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I think your gpu could as well pose a flaw- I used a gtx 980 on my old pc and I had quite often a 100% utilization of it. Of course this highly depends on your graphics settings, especially the resolution, but a 960 is quite weaker than a 980 with much less vram.
Additionally you mentioned the cache problems, which may indeed be interesting to look into. I think it would be quite interesting to benchmark Stellaris with a 3900xt & a 10900k (at max overclock each and at the same clockspeed to show the difference) together with a 2080ti and differend kinds of RAM Settings. Then you could see if the latency etc. is that much of a problem. Sadly these kinds of tests are usually not done for games like Stellaris, but I have seen benchmarks for many games which basically say that RAM beyond 3600mhz cli16 does not matter (+-1% performance).
I am faily optimistic though that we will see quite an improvement when DDR5 RAM is finally released and both intel and amd are at 7nm & 5nm respectively.
I use a 980m and have no problems with framerate whatsoever, even at 1000 stars. The issue is always many pops and the passage/calculation of days.

I also can't wait for DDR5, because we're historically always restrained by memory throughput, and I would like to see some tests with the new ryzen chips!
 

CPR

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Conclusion: Stellaris is sensitive to memory latency, and introducing a large amount of it through timings that are much looser than you'd ever actually run introduces substantial performance degradation. Memory bandwidth matters much less, if at all, past a certain point, as there was no significant performance difference between my daily 4400 and tight 2933 configurations in spite of a large difference in read/write speeds; DDR5 is not likely to offer any gains in Stellaris, and 10th gen Intel MIGHT be better than 11th gen Intel, although that is a big assumption that will have to wait until I actually have an 11th gen chip in my system to test.
Many thanks for doing this. If you'd asked me to guess if Stellaris is more likely to be latency limited than bandwidth limited I would have guessed latency limited but it's good to know for sure.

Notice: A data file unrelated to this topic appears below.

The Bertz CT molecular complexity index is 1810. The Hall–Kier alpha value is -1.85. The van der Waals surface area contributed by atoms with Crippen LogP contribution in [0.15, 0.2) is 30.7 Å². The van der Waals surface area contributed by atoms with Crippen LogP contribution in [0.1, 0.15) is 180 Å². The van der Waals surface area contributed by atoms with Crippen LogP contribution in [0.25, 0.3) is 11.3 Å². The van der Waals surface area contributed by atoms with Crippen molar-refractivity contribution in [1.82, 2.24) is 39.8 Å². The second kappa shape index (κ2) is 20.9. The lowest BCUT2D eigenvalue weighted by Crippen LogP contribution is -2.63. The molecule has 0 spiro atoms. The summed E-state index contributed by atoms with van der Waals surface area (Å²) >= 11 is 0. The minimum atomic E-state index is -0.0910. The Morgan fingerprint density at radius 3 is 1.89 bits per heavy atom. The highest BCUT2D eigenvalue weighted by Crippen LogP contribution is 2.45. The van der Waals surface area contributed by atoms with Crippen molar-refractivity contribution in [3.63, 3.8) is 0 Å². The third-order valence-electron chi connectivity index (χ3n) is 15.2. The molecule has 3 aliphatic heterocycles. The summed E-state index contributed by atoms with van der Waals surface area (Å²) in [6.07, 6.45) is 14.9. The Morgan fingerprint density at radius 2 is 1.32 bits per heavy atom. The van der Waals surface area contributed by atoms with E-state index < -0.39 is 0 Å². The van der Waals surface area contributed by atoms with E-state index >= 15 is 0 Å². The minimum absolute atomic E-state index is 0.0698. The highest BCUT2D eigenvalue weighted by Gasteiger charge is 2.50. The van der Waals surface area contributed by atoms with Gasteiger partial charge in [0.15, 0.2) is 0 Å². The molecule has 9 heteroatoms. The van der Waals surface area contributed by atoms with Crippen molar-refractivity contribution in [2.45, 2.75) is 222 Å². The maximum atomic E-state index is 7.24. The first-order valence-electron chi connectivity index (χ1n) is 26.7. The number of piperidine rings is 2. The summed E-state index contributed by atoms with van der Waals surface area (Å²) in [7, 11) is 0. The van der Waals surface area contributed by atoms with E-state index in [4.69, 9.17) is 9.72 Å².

Side note: it's possible that a particularly large L3 cache will be highly beneficial for the current Stellaris. This is just a guess though. Not so easy to test this sort of thing though, unfortunately.


However, this ultimately may not be a good indicator of Ryzen performance difference vs Skylake. AMD has designed Zen with higher memory latency in mind, and it copes with this with this limitation with features like a larger cache subsystem, a wider reorder buffer, and a massively larger uOP cache than Skylake's, among other things. Worse memory latency still hurts, but I suspect it hurts a lot less for AMD than it does for Intel (which makes Intel's upcoming 11th gen's inclusion of a chiplet i/o but favoring Sunny Cove's relatively anemic l2/l3 cache configuration compared to Zen 3 puzzling, when they should have gone with Willow Cove's. They either managed not to incur a large latency penalty with their desktop EMIB/Foveros chiplet implementation, or they simply don't care of AMD destroys them in games with Zen 3.)
If you wanted an AMD system specifically for Stellaris then the almost released "desktop Renoir" processors might work out better than similarly priced alternatives. They're basically a CPU and GPU (and I/O) combined on one chip and since Stellaris isn't particularly GPU intensive this should be good enough. They go in the standard AM4 desktop socket. Since the memory controller is on the same die as the CPU the memory latency is lower than with chiplets. Makes for nice, simple, low power, relatively cheap desktop systems with a lot of brute CPU power. Plenty of upgrade paths too, eg adding dedicated graphics card later if necessary.


PS Agree with what others have said: If Stellaris was properly multi-threaded it would almost certainly become more memory bandwidth limited than memory latency limited. But that's not something we need to worry about right now.
 
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Riince2

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Many thanks for doing this. If you'd asked me to guess if Stellaris is more likely to be latency limited than bandwidth limited I would have guessed latency limited but it's good to know for sure.

Side note: it's possible that a particularly large L3 cache will be highly beneficial for the current Stellaris. This is just a guess though. Not so easy to test this sort of thing though, unfortunately.




If you wanted an AMD system specifically for Stellaris then the almost released "desktop Renoir" processors might work out better than similarly priced alternatives. They're basically a CPU and GPU (and I/O) combined on one chip and since Stellaris isn't particularly GPU intensive this should be good enough. They go in the standard AM4 desktop socket. Since the memory controller is on the same die as the CPU the memory latency is lower than with chiplets. Makes for nice, simple, low power, relatively cheap desktop systems with a lot of brute CPU power. Plenty of upgrade paths too, eg adding dedicated graphics card later if necessary.


PS Agree with what others have said: If Stellaris was properly multi-threaded it would almost certainly become more memory bandwidth limited than memory latency limited. But that's not something we need to worry about right now.